Frequently Asked Questions:
Q: What is this study?
A: The State of Racial Diversity in Romance Publishing Study tracks the publication of books written by authors of color and indigenous peoples in the romance genre.
Q: How did we collect this data?
A: 1. Identify and contact the leading romance publishers to determine if they will participate (participation consists of providing a list of titles published in a certain year).
2. Collect title data for publishers that choose not to participate from publisher and distributor websites and catalogues.
3. Research more than 1000 authors to identify people of color.
4. Crunch numbers, determine percentages, put report together.
Q: Is racial diversity the only kind of diversity that matters?
Q: Why only race?
A: While many groups are still woefully underrepresented in the romance genre including people with disabilities, marginalized religious groups, and members of the LGBTQ community, we had to start somewhere. This is a difficult subject to discuss, but racial discrimination is one of the largest to barriers to equality in any professional industry. Publishing, unfortunately, is not immune.
Q: How do you determine If someone is a person of color?
A: It is important to remember that race, ethnicity and national origin are all different things. For the purposes of this report, Native American and Indigenous authors are included in the term “people of color.” We understand that there are different schools of thought on this terminology and will continue to do our best to respect the wishes of Native American and Indigenous authors.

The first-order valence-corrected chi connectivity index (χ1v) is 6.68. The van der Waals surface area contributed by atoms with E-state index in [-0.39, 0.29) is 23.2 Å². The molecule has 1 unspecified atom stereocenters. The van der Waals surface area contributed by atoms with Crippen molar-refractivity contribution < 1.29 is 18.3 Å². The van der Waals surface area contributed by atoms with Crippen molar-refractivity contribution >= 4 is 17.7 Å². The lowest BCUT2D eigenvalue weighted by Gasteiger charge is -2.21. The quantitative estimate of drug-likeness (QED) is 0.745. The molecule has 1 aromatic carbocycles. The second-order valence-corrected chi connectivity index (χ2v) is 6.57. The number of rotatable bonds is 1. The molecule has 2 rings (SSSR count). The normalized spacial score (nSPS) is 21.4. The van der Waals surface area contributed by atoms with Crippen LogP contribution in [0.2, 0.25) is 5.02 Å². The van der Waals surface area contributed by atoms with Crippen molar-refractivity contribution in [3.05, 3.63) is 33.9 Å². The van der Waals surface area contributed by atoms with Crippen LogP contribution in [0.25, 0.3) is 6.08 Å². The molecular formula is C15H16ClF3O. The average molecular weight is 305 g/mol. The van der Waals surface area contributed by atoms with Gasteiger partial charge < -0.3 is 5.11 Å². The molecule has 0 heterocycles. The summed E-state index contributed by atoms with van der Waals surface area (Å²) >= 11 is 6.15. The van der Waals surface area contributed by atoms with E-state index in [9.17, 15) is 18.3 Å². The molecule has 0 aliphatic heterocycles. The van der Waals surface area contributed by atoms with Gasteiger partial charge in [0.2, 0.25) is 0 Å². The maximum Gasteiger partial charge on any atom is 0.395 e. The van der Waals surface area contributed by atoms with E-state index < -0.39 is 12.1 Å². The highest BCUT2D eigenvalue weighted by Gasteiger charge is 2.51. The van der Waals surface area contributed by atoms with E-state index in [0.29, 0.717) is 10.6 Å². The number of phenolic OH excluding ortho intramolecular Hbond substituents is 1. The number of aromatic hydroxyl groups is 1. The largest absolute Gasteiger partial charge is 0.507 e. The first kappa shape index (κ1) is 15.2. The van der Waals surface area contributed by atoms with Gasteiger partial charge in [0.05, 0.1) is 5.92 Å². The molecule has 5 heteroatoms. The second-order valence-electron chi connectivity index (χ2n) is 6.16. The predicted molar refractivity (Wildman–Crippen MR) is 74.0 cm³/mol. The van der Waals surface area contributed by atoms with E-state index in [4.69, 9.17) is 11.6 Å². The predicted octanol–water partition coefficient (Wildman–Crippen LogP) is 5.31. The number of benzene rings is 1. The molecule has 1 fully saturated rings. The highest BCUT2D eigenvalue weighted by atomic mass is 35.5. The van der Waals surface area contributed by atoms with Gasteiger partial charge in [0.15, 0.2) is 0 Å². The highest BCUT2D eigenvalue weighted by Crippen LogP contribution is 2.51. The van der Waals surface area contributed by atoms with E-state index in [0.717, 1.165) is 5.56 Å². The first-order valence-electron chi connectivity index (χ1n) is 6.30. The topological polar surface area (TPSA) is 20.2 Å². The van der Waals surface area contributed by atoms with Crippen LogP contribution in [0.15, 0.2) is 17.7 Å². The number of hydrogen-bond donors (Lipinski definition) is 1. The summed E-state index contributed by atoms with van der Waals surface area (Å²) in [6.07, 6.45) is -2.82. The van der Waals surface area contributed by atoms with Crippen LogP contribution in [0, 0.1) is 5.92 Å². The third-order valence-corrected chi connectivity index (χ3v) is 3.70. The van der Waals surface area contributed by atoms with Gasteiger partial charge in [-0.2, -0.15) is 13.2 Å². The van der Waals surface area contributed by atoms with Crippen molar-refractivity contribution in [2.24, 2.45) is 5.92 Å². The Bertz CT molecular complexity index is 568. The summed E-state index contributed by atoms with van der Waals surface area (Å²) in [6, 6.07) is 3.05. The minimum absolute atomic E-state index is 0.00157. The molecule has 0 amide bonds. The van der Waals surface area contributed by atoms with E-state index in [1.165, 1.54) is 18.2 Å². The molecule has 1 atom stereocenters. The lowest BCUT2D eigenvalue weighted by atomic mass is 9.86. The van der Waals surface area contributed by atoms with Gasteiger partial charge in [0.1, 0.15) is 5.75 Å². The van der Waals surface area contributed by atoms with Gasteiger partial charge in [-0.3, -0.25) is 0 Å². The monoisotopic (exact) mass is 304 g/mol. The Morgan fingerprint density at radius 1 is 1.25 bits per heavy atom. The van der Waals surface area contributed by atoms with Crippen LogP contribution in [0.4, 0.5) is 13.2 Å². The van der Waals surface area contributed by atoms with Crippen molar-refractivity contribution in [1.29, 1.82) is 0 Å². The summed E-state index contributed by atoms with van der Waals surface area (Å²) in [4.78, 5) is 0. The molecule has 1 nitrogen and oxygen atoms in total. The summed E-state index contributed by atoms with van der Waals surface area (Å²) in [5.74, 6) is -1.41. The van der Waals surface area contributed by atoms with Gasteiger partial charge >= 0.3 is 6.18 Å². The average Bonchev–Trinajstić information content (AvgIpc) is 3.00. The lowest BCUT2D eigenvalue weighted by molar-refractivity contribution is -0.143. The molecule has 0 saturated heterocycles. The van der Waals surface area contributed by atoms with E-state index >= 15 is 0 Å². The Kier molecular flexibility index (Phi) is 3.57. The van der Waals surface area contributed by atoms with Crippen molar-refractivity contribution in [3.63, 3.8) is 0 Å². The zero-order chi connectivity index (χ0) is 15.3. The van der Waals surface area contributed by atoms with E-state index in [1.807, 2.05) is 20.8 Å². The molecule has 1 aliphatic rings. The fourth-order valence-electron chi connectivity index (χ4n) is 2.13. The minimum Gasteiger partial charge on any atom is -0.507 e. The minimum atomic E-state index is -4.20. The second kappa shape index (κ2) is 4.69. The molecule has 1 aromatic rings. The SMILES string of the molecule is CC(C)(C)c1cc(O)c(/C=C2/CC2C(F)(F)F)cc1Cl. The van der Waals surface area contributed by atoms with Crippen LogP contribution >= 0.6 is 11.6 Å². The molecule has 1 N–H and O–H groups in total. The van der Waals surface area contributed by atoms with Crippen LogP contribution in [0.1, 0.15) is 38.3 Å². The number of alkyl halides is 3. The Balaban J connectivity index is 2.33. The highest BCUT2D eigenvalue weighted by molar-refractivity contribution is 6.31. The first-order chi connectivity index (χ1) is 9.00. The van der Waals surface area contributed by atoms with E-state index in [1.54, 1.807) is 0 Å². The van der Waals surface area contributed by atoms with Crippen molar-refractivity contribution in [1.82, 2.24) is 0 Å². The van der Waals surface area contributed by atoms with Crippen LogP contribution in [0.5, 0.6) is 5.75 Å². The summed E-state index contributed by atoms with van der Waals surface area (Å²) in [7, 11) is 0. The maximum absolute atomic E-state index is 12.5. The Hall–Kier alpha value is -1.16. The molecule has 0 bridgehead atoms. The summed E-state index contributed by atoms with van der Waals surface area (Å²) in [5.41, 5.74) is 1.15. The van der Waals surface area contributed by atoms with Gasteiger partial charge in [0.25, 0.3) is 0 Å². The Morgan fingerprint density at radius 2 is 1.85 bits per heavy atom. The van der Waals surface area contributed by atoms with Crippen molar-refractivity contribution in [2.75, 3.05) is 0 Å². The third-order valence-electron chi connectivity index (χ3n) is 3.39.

We were able to discern, to the best of our ability, members of different racial groups through information like photographs, social media and biographies from author websites. Many authors of color indicate that they identify as such in their bios or on their social media pages. All information we worked from is public. This is not a foolproof system and we readily admit that.
Q: Is there a margin of error?
A: Absolutely. We're not statisticians so we do not attempt to calculate the exact margin. Some authors do not choose to publicly share personal information for a variety of reasons. We wanted to respect that choice, but it does mean there is some room for error. It is also probable that in the midst of hundreds of authors, we will misidentity at least a few people’s race. We invite authors to inform us if they believe they have not been properly identified as a person of color.
Q: Why not examine the content of the books?
A: Diverse characters and settings are extremely important. We learn about our world and each other through the media we consume. However, the fictional characters in these books aren’t being negatively impacted by discrimination in real life. Real people who write books are, as are the real readers who purchase them. We need marginalized creators getting paid to tell their own stories in publishing. If every creator is white, the default is a white lens.